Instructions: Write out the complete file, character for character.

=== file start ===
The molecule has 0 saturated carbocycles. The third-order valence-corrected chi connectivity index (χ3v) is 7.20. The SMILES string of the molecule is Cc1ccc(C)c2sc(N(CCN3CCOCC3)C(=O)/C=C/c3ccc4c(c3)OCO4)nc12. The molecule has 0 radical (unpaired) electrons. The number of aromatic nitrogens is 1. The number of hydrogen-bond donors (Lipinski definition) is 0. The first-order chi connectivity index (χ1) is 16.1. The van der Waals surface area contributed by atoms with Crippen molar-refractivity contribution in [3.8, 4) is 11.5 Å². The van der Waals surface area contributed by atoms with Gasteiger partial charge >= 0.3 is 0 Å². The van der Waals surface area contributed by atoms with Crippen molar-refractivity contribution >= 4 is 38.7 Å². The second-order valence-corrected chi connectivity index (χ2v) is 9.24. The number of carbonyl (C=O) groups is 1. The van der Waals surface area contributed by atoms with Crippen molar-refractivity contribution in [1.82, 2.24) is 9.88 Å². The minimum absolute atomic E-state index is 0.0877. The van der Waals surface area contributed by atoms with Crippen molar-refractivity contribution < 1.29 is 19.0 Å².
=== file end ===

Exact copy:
The molecule has 0 saturated carbocycles. The third-order valence-corrected chi connectivity index (χ3v) is 7.20. The SMILES string of the molecule is Cc1ccc(C)c2sc(N(CCN3CCOCC3)C(=O)/C=C/c3ccc4c(c3)OCO4)nc12. The molecule has 0 radical (unpaired) electrons. The number of aromatic nitrogens is 1. The number of hydrogen-bond donors (Lipinski definition) is 0. The first-order chi connectivity index (χ1) is 16.1. The van der Waals surface area contributed by atoms with Crippen molar-refractivity contribution in [3.8, 4) is 11.5 Å². The van der Waals surface area contributed by atoms with Gasteiger partial charge >= 0.3 is 0 Å². The van der Waals surface area contributed by atoms with Crippen molar-refractivity contribution >= 4 is 38.7 Å². The second-order valence-corrected chi connectivity index (χ2v) is 9.24. The number of carbonyl (C=O) groups is 1. The van der Waals surface area contributed by atoms with Crippen molar-refractivity contribution in [1.82, 2.24) is 9.88 Å². The minimum absolute atomic E-state index is 0.0877. The van der Waals surface area contributed by atoms with Crippen molar-refractivity contribution < 1.29 is 19.0 Å².